Tyne Grange is a care home providing personal and nursing care to up to a maximum of 22 people. The service provides support to younger and older people, including people with enduring mental health or physical needs. At the time of our inspection there were 22 people using the service.
People’s experience of using this service and what we found
Tyne Grange was exceptionally well led. The provider’s vision and values were truly person-centred to make sure people were at the heart of the service. This vision was driven by the exceptional leadership of the registered manager.
The staff team supported some people with complex needs. There was clear evidence of collaborative working and excellent communication with other professionals to help meet people’s needs and maintain their placement wherever possible. A professional commented, “In my experience, people appear to benefit from the input provided by Tyne Grange staff, which seems very holistic and person-centred.”
Everyone complimented and highly praised the staff team and gave examples of the outstanding care that was delivered. People were encouraged and supported to lead as fulfilled a life as possible. They were supported to follow their dreams and aspirations. There were several examples where staff had really gone the extra mile and supported people in different aspects of their lives. A person told us, “Staff are really, really good and attentive. Tyne Grange is the best home I’ve been in.”
The service was flexible and adapted to people’s changing needs and wishes and promoted their independence. Care was completely centred and tailored to each individual. Risk assessments were in place and they identified current risks to the person as well as ways for staff to minimise or appropriately manage those risks, including positive risk taking. A person told us, “Staff are amazing, they always listen to me and support me.”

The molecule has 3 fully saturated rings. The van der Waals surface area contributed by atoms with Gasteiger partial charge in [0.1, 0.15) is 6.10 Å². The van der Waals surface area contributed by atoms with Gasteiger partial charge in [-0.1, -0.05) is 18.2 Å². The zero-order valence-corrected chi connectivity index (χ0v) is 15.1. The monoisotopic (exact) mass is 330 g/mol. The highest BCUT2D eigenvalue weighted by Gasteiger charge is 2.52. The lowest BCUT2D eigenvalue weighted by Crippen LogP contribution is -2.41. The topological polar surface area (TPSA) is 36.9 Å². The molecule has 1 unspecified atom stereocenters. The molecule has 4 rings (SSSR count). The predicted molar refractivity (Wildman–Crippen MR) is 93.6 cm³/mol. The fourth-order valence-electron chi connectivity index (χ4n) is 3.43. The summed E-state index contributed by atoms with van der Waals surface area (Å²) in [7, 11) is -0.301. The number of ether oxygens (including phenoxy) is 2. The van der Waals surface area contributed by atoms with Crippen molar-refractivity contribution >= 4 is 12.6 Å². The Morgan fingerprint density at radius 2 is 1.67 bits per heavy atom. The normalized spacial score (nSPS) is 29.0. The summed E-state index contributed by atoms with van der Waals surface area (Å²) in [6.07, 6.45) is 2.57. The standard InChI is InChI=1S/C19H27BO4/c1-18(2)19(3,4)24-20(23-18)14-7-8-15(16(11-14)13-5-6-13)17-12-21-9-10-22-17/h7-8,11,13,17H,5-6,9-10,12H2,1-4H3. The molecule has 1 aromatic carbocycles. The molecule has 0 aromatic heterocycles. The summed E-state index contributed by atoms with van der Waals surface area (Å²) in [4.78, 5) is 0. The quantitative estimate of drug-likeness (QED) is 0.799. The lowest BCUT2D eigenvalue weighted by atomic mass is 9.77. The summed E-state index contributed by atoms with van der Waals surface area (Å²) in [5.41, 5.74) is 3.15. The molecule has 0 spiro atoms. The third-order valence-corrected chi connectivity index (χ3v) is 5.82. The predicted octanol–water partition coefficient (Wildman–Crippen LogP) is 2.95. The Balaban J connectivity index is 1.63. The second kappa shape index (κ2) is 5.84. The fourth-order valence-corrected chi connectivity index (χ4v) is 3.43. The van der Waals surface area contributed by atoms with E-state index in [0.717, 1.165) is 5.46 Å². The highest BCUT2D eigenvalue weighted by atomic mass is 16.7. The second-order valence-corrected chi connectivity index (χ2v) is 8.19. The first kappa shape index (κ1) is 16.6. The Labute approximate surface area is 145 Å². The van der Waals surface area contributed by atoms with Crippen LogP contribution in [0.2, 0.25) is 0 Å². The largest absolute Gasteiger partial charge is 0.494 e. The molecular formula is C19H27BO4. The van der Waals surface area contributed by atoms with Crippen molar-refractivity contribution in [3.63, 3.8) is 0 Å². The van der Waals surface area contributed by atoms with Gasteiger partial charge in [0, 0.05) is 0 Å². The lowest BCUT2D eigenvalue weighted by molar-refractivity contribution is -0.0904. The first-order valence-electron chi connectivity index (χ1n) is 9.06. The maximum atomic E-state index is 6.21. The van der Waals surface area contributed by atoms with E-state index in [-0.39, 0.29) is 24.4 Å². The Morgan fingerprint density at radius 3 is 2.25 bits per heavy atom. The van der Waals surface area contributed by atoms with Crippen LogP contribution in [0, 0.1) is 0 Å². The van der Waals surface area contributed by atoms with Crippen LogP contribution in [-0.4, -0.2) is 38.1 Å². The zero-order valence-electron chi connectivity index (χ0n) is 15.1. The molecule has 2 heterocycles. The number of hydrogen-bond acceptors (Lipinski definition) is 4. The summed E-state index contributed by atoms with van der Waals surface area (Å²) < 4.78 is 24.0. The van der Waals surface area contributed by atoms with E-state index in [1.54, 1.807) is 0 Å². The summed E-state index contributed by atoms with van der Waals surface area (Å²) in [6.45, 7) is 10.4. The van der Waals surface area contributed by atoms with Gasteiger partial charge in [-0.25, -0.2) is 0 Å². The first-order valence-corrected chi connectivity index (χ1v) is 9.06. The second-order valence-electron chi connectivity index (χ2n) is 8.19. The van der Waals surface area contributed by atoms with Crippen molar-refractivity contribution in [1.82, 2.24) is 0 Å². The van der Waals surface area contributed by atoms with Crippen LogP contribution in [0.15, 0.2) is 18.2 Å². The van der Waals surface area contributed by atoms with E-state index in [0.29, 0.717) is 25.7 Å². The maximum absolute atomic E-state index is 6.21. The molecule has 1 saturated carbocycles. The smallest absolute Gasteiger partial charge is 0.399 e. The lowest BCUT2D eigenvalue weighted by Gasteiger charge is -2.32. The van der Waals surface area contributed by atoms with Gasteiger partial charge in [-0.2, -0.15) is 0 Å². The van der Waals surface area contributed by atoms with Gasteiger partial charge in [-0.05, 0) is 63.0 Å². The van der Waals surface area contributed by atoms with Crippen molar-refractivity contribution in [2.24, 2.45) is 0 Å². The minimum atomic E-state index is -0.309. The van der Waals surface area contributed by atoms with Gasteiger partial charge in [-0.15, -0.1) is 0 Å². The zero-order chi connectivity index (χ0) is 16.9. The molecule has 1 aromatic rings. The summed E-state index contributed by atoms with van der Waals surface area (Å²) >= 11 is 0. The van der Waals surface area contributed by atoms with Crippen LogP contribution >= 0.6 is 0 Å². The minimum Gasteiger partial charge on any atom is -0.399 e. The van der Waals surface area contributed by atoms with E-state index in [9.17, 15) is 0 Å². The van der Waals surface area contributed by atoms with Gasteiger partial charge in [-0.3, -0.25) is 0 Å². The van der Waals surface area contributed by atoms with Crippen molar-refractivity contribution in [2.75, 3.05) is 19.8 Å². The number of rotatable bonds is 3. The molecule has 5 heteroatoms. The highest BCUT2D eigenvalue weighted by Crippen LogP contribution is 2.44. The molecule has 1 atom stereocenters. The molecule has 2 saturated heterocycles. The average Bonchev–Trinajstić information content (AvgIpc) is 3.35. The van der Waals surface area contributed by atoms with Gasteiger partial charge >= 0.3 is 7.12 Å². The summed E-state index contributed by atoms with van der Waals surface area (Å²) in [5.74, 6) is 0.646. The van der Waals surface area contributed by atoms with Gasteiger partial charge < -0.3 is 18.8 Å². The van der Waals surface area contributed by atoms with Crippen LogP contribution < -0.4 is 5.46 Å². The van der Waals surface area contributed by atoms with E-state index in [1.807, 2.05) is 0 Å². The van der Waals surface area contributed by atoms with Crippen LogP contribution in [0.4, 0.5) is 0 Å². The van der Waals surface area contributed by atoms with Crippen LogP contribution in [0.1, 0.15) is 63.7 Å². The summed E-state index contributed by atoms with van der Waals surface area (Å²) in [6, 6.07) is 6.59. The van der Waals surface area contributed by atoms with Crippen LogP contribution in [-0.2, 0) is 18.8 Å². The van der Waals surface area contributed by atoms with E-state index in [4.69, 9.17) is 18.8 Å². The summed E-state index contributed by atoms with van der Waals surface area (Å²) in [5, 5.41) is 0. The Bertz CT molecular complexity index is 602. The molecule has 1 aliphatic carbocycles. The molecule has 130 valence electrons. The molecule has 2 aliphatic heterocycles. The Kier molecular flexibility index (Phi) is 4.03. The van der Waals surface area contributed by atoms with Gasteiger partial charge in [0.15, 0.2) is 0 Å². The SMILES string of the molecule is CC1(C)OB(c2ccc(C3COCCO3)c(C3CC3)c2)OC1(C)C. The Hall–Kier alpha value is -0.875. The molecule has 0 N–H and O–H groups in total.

There was a very strong and effective governance system in place. People, relatives and staff were very confident about approaching the registered manager if they needed to. They recognised that their views and feedback were valued and respected and consistently used to support quality service development. Strong processes were in place to manage and respond to complaints and concerns.
People’s diversity as unique individuals with their own needs was well-respected by staff. The staff team knew people extremely well and provided support discreetly and with compassion. People’s privacy was respected, and people were supported to maintain contact with relatives and friends.
People were supported to have maximum choice and control of their lives and staff supported them in the least restrictive way possible and in their best interests; the policies and systems in the service supported this practice.
Staffing capacity was sufficient and staff deployment was effective to ensure people’s needs were met in a safe, timely and consistent way. Systems were in place for people to receive their medicines in a safe way.
Staff were encouraged to continue their professional development in order to progress and provide the best outcomes for people. Staff demonstrated that they really understood the importance and benefits of providing person-centred care. The service was following safe infection prevention and control procedures to keep people safe.